BETHESDA - As the country grapples with an ongoing fentanyl crisis, Maryland Governor Wes Moore has signed a first-of-its-kind bill into law that aims to save lives.
It would require hospitals to test for fentanyl during a toxicology report. The bill is known as the Josh Siems Act.
Josh died last year from a fentanyl overdose on his 31st birthday, but the drug never showed up in his system because some hospitals aren’t testing for it. Now, in just a few short months, that will all change.
Josh Siems spent hours in the hospital after an apparent overdose with his girlfriend Melanie Yates by his side.
"The doctors eventually came in and said the swelling in his brain would be too much and that he wouldn’t survive it," said Yates.
Doctors say fentanyl didn’t show up in Josh’s system, but Yates says that’s because he was never tested for it. Now just seven months after his death a grieving girlfriend is turning her loss into law.
"This frankly should not have been possible to get through how it did and how quickly it did," said Yates. "Now his name is law and I think this law will help people live and get a second chance at life."
Right now, most hospitals only test for what is known as the "Federal Five" which consists of marijuana, cocaine, amphetamines, PCP and opiates. Moving forward, hospitals in Maryland will have to screen for fentanyl in patients with a known or suspected overdose.
State delegate Joe Vogel sponsored the bill and says it also goes a step further, requiring hospitals to report that data to the state.
"I went to a hospital not far from here in Montgomery County," he said. "They have already seen an uptick in positive fentanyl test results as a result of testing for fentanyl."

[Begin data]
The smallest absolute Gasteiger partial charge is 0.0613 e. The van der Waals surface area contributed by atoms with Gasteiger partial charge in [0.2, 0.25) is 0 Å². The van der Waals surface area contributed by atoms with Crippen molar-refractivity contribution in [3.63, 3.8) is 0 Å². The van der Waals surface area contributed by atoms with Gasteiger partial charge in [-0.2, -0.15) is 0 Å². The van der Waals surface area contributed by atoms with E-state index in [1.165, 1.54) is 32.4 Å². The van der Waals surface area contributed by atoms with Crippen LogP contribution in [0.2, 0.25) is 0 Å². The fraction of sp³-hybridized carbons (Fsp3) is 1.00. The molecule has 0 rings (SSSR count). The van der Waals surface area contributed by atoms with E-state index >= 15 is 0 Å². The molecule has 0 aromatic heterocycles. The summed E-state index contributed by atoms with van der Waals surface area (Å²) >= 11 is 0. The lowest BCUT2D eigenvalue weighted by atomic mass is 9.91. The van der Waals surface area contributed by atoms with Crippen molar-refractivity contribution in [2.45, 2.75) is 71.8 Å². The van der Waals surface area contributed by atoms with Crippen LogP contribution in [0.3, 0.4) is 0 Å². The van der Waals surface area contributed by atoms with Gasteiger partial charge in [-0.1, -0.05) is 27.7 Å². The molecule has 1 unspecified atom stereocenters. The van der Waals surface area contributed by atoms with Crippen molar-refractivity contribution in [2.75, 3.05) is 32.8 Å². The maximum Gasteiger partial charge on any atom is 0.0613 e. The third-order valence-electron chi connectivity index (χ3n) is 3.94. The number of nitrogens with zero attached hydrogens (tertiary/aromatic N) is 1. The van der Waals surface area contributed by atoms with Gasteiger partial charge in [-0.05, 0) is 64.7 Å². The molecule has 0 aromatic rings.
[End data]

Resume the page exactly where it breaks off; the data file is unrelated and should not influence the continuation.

The new law will be the first in the region and second in the country, behind California. There is hope it could also help address a bigger problem.
"Patients with suspected drug overdoses only five percent of them are being tested for fentanyl in hospitals and of those tests close to 50 percent are coming back positive which means we are significantly undercounting fentanyl cases in our state and really across the country," said Vogel.
This could lead to a clearer picture on the number of overdose deaths directly related to fentanyl.
"It is going to be devastating to see that uptick but we have to know the truth," Vogel added. "We have to know just how serious this crisis is and we have to have that accurate timely data from across the state."
With fentanyl being the leading cause of overdose deaths in the state of Maryland, Yates hopes her partner’s death won’t be in vain.
"I really just think that he knew he was meant to make more of his life and at least in this way he is," she said.
Vogel tells FOX5 he got unanimous support on this bill with every single Republican and Democrat voting in favor. This bill will go into effect October 1st and Yates says they are hoping to take a similar bill to the federal level.